These unfortunate Eritreans are captured or purchased by human traffickers, who torture them and threaten them with amputations or sale of their organs if they do not manage to raise ransoms from their families to free them. Sometimes the kidnappers telephone family members to listen as their loved ones are tortured. The Eritrean families have to raise thousands of dollars to ransom them: how they get the money I do not know, given how poor Eritrea is. This is part of a larger story of Eritrean refugees, several hundred of whom drowned in 2013 while trying to reach the Italian island of Lampedusa just north of Tunisia.
Eritrean victims of the Lampedusa Drowning- Wiki Commons

I was interested in this report because I had read a little bit about Eritrea as background to a chapter I wrote on state slavery in North Korea (the chapter is forthcoming in 2014 in a book called Contemporary Slavery and Human Rights, edited by Annie Bunting and Joel Quirk; for my blog of slavery in North Korea, see . )
By state slavery, I mean states—governments in power—who enslave their own citizens. One kind of state slavery is the communist kind, which in the 20th century enslaved large numbers of people in prison camps now collectively known as the gulag, originally an acronym for slave-labor camps in the Soviet Union. Such enslavement was also widely used in China after 1949 and is still practiced, although apparently China’s rulers recently decided to abolish it. Slave labor was also practiced on an enormous scale during the genocidal regime of the Khmer Rouge in Cambodia (1975-79).
The second kind of state slavery is enslavement of citizens for the financial or material benefit of the government and the individual slavers who control it, and that is the kind you find in Eritrea. Eritrea is a small state on the east coast of Africa that obtained its independence from Ethiopia in 1993 after a long civil war. During the war, as I recall, there was a lot of propaganda about how the Eritrean nationalists were democrats who deserved to be freed from the tyrannical regime of Mengistu Haile Mariam in Ethiopia.
Yet the Eritrean rulers soon introduced a system of state slavery for the benefit of the government and those who controlled it. They instituted an 18-month period of obligatory military service for every adult, male or female. By 1998 they had extended this so-called military service to be indefinite forced labor of anyone unfortunate enough to be drafted into the army. Officially, this forced labor lasts until the age of fifty, but sometimes individuals are enslaved even longer. Members of government and the ruling party, and senior military officers, use these slaves to build their houses, act as their personal servants, and work on farms, building sites, and enterprises owned by the state or army.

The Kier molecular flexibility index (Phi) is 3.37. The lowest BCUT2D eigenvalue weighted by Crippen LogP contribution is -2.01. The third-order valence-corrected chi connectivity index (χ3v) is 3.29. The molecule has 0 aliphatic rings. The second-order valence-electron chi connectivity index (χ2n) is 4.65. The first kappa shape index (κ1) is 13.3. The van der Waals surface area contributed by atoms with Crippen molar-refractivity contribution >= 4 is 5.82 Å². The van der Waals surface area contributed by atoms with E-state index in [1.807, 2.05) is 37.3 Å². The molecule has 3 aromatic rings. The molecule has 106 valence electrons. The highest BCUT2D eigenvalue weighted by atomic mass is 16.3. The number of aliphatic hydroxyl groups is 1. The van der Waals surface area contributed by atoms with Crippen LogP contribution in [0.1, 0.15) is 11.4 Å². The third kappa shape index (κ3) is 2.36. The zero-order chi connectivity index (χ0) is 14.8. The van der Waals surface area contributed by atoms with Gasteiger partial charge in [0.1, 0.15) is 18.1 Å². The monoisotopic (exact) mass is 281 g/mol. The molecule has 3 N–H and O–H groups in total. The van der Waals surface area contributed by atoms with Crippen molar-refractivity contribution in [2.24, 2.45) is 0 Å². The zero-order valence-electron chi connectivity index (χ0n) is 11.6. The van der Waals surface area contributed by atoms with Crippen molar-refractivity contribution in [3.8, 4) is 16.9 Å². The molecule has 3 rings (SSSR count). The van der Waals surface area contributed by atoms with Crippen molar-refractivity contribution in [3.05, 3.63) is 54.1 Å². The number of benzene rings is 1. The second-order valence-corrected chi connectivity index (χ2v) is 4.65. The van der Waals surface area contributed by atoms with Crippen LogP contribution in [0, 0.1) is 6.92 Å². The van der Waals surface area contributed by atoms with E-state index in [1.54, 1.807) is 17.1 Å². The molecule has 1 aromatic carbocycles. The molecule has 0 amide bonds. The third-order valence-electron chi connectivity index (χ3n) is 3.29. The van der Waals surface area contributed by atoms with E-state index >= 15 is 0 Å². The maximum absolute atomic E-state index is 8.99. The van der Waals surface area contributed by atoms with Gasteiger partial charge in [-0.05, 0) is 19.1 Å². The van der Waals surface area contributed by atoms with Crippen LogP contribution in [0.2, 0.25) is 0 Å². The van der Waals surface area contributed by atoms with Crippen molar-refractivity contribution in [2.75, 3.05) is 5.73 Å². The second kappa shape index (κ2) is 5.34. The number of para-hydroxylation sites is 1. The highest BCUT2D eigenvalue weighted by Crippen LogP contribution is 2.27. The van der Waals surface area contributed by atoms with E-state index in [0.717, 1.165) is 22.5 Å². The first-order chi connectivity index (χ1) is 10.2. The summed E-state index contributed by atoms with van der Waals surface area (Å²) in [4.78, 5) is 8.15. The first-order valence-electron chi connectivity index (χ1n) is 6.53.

The Egyptian/Israel Border- Wiki Commons

Knowing what I did about Eritrea, I assumed the unfortunate victims of these traffickers in northern Africa were refugees who had fallen into the wrong hands.  But it turns out that sometimes they are kidnapped by their own Eritrean security officials, who sell them to Sudanese traffickers, including military officials and border guards, who then sell them on to traffickers in the Sinai. It isn’t enough for Eritrean officials to run a state of internal slavery, it seems; they also engage in the slave trade.
Another shocking aspect of this story is the way Eritreans are treated when they finally escape their captors. Some manage to reach the Israeli border, but the Israelis simply turn them back when they try to enter. Israel ratified the United Nations Convention on Refugees in 1954. One aspect of that convention is the provision of non-refoulement. Non-refoulement means you can’t return an individual to a country where she is likely to be tortured or politically persecuted. Yet the Israelis don’t offer to help these refugees: they simply return them to the very Egyptian soldiers who have often colluded in their capture in the first place. These soldiers often hold them to ransom again, before they can return to Eritrea.
Israel should be ashamed of itself, but apparently it has a hard time accepting that the black African people who live close to them have the same moral right to assistance as the Jews who were denied entrance to Canada, the United States, and other countries during Nazi rule in Europe.
If you are Eritrean, it seems, your choice—so-called--is between the devil you know and the devil you don’t know.  If you stay in Eritrea, you may well be a slave. If you leave, you risk drowning, kidnapping, torture and murder.  Meantime we are all horrified when hundreds drown within sight of Europe, but we manage to ignore what drove these hapless people out of their own country.